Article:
"Maybe," he concedes with less resistance than Nebula expects. "But he would have been home. He'd have been with his friends, or his aunt, or-"
"Or he would have died alone," she continues, and the prospect makes Stark's mouth clamp shut as all other possibilities escape him. The boy had been scared and trapped on unfamiliar soil, but he hadn't been alone. That's more than most people got. "There's no changing what happened, Stark."
Thanos doesn't discriminate after all. That was always the point; that the slaughter was random, unbiased.
The thought makes her seethe. It isn't fair that babies will have been robbed from their cradles while vicious murderers escape unscathed. It isn't fair that an innocent boy would always have died, on Earth or on Titan, while Nebula of all people gets to survive a little longer.
Her father would call the deaths of innocents a necessary sacrifice. He probably considers himself a martyr for having to be the one to make it.
Nebula's reminded again of just how close she'd come to killing him, his confirmation of that fact ringing in her ears, and it makes her want to break something. She wonders what the universe would look like at this very moment if she had only been a little faster, a little quieter, more patient. What would have happened if her blade had hit home and she'd completed her singular, lifelong objective.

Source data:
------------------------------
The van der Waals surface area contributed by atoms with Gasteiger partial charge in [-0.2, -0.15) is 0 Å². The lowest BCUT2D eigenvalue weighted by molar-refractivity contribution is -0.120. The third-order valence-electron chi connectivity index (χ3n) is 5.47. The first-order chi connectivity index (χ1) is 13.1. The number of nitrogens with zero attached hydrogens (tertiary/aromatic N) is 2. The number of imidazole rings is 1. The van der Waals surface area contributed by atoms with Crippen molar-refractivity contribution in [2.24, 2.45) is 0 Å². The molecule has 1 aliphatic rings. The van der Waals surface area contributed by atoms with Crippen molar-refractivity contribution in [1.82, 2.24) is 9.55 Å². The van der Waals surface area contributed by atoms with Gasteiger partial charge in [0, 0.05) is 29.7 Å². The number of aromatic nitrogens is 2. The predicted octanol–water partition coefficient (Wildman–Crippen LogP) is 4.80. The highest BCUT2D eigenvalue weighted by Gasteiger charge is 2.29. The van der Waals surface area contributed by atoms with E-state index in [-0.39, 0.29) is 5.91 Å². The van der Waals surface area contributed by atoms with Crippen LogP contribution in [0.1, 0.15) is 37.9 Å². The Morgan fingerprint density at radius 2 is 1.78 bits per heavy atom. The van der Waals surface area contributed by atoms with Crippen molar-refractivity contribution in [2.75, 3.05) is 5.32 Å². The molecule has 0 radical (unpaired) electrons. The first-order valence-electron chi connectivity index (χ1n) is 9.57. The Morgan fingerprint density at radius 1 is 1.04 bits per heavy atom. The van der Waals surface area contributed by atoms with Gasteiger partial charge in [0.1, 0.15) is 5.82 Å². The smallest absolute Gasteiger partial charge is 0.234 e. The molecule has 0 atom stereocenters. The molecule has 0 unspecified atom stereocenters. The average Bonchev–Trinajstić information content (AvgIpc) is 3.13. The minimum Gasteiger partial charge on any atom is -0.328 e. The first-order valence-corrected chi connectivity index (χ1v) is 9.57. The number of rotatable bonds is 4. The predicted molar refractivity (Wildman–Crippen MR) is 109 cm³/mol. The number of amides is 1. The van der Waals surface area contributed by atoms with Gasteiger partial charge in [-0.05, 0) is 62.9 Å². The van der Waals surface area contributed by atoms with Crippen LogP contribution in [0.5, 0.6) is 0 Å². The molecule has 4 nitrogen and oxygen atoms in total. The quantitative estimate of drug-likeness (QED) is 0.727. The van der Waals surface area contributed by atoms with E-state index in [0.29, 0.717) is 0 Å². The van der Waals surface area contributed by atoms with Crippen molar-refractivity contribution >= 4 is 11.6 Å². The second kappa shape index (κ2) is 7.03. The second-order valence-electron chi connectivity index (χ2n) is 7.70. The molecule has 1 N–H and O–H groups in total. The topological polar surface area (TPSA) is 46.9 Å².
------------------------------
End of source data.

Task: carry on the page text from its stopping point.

"I'm going to kill Thanos," she says without thinking. She wishes the words sounded like an oath rather than some childish fantasy, but she knows as she utters them that there's nothing else she can do.
It's an impossible task if ever there was one. She's already failed to carry it out once, and that was when he had only the Power Stone in his possession. And yet, deep down, she knows she cannot rest until her sister is avenged and Thanos lies dead at her feet.